Michi-no-eki Biei Shirogane Biruke 道の駅美瑛白金ビルケ
Here, the car park is adjacent to the michi-no-eki ’Biei Shirogane Biruke’ proper, so appears to be almost a shachuhaku annex. Certainly, there were overnighters in double figures. The facilities are adequate, but no rubbish bins are provided. Even though there are vending machines there are no bins for bottles and cans. This irresponsible trend seems to be widespread since our last visit to Hokkaido. Even convenient store ‘Seicomart’ have stopped providing bins outside their stores.
Blue Pool 青い池
We start the day by visiting the nearby Blue Pool/pond (Aoi Ike). This is a mineral-rich, probably acidic, pool that has killed the trees where it has formed. The water has a blueish tinge and the dead pines a ghostly white. Enough to create a tourist attraction. Is it pretty, beautiful? Perhaps not, but starkly striking.
From the Blue Pool we drive on to the white beard/moustache waterfall (Shirahige no taki). The fall is not impressive but the gorge with blue tinged water is a redeeming feature. Bus tours come to see this, but it is really scrapping the barrel.
Luckily, our next stop is the viewing point Bogakudai in Daisetsuzan National Park for a panorama of Tokachidake and beyond. Here there is a car park, very full and overflowing onto the approaching verges where we find a spot. We intended only to take a look at the view of the volcano but are tempted into a longer and longer walk that we are not prepared for. Our boots are in the car, as we stride upwards over the loose lava to just the next and the next ridge.
Here in the gullies, we find serious photographers poised to snap a picture of a Pika. We can hear their cries or perhaps it is birds. I do spot a small mammal in the sparse vegetation. I took it for a squirrel, having stripes and a bushy tail, rather than a Pika which probably has neither. Here we also spot numerous Nutcrackers.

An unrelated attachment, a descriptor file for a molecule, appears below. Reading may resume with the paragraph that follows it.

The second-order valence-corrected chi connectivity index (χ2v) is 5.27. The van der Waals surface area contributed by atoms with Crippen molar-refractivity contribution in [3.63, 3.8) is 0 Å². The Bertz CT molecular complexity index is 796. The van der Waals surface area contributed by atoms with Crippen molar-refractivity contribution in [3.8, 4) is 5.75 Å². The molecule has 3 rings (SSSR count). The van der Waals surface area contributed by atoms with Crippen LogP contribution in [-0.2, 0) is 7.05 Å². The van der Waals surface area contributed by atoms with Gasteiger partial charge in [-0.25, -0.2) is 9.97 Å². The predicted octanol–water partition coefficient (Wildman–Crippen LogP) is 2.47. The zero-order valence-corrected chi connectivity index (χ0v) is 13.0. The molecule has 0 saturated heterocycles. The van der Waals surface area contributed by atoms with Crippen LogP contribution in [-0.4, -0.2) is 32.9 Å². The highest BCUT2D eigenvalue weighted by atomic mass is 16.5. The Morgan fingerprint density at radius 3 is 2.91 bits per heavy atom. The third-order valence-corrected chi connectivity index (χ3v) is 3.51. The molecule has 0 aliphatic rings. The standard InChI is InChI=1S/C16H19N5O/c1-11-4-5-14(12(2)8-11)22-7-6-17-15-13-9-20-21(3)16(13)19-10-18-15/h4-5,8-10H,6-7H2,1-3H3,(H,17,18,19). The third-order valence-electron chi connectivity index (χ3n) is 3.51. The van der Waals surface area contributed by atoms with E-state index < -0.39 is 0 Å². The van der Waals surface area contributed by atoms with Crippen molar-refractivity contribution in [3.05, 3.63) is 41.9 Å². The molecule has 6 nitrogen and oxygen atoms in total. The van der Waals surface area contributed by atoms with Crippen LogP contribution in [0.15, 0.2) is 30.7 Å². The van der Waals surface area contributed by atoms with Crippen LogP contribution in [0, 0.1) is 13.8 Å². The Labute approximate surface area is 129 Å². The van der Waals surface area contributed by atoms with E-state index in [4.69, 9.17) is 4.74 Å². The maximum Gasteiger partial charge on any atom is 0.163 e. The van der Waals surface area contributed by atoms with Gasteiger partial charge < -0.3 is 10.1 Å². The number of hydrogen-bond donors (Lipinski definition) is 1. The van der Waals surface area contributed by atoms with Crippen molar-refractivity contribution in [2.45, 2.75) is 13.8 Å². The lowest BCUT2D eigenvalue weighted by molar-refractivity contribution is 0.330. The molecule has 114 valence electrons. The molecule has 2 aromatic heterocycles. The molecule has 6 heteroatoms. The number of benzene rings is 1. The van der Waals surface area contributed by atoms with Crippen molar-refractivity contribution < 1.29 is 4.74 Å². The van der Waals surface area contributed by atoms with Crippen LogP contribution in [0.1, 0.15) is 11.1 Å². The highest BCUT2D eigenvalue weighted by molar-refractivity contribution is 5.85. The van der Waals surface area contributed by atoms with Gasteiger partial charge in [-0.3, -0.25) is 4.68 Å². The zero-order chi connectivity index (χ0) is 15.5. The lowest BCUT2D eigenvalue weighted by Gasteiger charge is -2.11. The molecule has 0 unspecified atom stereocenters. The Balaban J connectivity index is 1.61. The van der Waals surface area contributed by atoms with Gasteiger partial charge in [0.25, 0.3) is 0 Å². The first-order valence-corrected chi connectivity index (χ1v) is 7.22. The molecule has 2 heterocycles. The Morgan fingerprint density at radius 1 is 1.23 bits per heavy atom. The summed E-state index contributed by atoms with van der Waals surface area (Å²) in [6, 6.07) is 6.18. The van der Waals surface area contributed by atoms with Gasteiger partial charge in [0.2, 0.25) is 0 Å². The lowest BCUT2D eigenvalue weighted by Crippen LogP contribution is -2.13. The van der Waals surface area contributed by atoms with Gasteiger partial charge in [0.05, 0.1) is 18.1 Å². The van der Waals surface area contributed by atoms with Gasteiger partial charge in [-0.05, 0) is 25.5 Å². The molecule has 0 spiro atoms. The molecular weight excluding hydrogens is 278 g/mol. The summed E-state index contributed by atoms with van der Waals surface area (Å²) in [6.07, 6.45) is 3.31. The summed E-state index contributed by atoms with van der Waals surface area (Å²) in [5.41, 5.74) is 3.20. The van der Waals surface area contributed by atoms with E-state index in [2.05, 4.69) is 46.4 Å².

The place is spectacular. Above is the constantly changing plume of volcanic gasses spouting from Tokachidake, around you the not so ancient lava fields with the colonizing vegetation’s hold stronger in the gullies and behind the magnificent panorama out over Furano.
Down and a picnic lunch as we head for Ginsendai which promises a view of impressive autumn colours. We know the koyo (autumn leaves) is past its peak what we don’t know is the significant number of kilometres of rough dirt track up a mountainside to reach the spot. We trundle along in the clouds of volcanic dust kicked up by a bus which is prepared to drive the unpaved track much faster than I am.
Reaching the summit at the end of the road, people are preparing to hike upwards but the sun is already low and any potential koyo show is in deep shadow. We are not going to start a hike as the afternoon is well advanced. Disappointed with the arrival point, and little time to discover why this place has any claim to fame, we retrace our steps down the dusty bumpy track.
So, on to our campsite at Sounkyo where we arrive a little after sunset but, by the time we have unpacked the campfire and cooking gear from the bowels of the van, it is well dark.
Stew, wine and avocado by a roaring fire under the trees and stars. Life is good.
＊Sounkyo auto campsite ; 500 yen / free site
The author is a long term resident of Japan who has and continues to travel the country extensively. Avoiding highways where possible, the author has driven from Kagoshima in Kyushu to Wakanai in Hokkaido covering 20,000 plus kilometres and counting.